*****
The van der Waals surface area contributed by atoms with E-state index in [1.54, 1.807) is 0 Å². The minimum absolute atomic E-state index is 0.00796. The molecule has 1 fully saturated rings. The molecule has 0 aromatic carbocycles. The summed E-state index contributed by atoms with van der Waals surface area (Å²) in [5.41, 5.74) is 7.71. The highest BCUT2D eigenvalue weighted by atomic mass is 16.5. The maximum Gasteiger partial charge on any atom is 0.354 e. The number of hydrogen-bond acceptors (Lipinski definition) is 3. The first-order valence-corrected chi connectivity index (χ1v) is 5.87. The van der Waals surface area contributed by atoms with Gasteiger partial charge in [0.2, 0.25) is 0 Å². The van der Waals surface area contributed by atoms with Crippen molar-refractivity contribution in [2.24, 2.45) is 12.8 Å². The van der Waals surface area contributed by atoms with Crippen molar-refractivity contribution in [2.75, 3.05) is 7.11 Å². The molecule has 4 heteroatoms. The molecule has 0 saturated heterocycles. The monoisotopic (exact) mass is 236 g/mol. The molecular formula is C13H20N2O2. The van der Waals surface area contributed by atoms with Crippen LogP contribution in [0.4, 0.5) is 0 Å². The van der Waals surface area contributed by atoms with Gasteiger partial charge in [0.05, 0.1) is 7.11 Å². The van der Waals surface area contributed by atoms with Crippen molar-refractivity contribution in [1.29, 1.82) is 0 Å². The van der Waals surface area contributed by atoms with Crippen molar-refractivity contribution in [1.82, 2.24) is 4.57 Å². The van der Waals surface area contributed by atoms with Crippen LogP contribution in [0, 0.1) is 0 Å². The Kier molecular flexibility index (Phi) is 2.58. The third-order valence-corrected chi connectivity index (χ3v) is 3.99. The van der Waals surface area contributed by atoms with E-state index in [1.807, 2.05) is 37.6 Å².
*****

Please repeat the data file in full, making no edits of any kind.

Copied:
The van der Waals surface area contributed by atoms with E-state index in [1.54, 1.807) is 0 Å². The minimum absolute atomic E-state index is 0.00796. The molecule has 1 fully saturated rings. The molecule has 0 aromatic carbocycles. The summed E-state index contributed by atoms with van der Waals surface area (Å²) in [5.41, 5.74) is 7.71. The highest BCUT2D eigenvalue weighted by atomic mass is 16.5. The maximum Gasteiger partial charge on any atom is 0.354 e. The number of hydrogen-bond acceptors (Lipinski definition) is 3. The first-order valence-corrected chi connectivity index (χ1v) is 5.87. The van der Waals surface area contributed by atoms with Gasteiger partial charge in [0.2, 0.25) is 0 Å². The van der Waals surface area contributed by atoms with Crippen molar-refractivity contribution in [2.24, 2.45) is 12.8 Å². The van der Waals surface area contributed by atoms with Crippen molar-refractivity contribution in [2.75, 3.05) is 7.11 Å². The molecule has 4 heteroatoms. The molecule has 0 saturated heterocycles. The monoisotopic (exact) mass is 236 g/mol. The molecular formula is C13H20N2O2. The van der Waals surface area contributed by atoms with Crippen LogP contribution in [0.4, 0.5) is 0 Å². The van der Waals surface area contributed by atoms with Gasteiger partial charge in [0.05, 0.1) is 7.11 Å². The van der Waals surface area contributed by atoms with Crippen molar-refractivity contribution in [1.29, 1.82) is 0 Å². The van der Waals surface area contributed by atoms with Crippen molar-refractivity contribution in [1.82, 2.24) is 4.57 Å². The van der Waals surface area contributed by atoms with Crippen LogP contribution in [0, 0.1) is 0 Å². The Kier molecular flexibility index (Phi) is 2.58. The third-order valence-corrected chi connectivity index (χ3v) is 3.99. The van der Waals surface area contributed by atoms with E-state index in [1.807, 2.05) is 37.6 Å².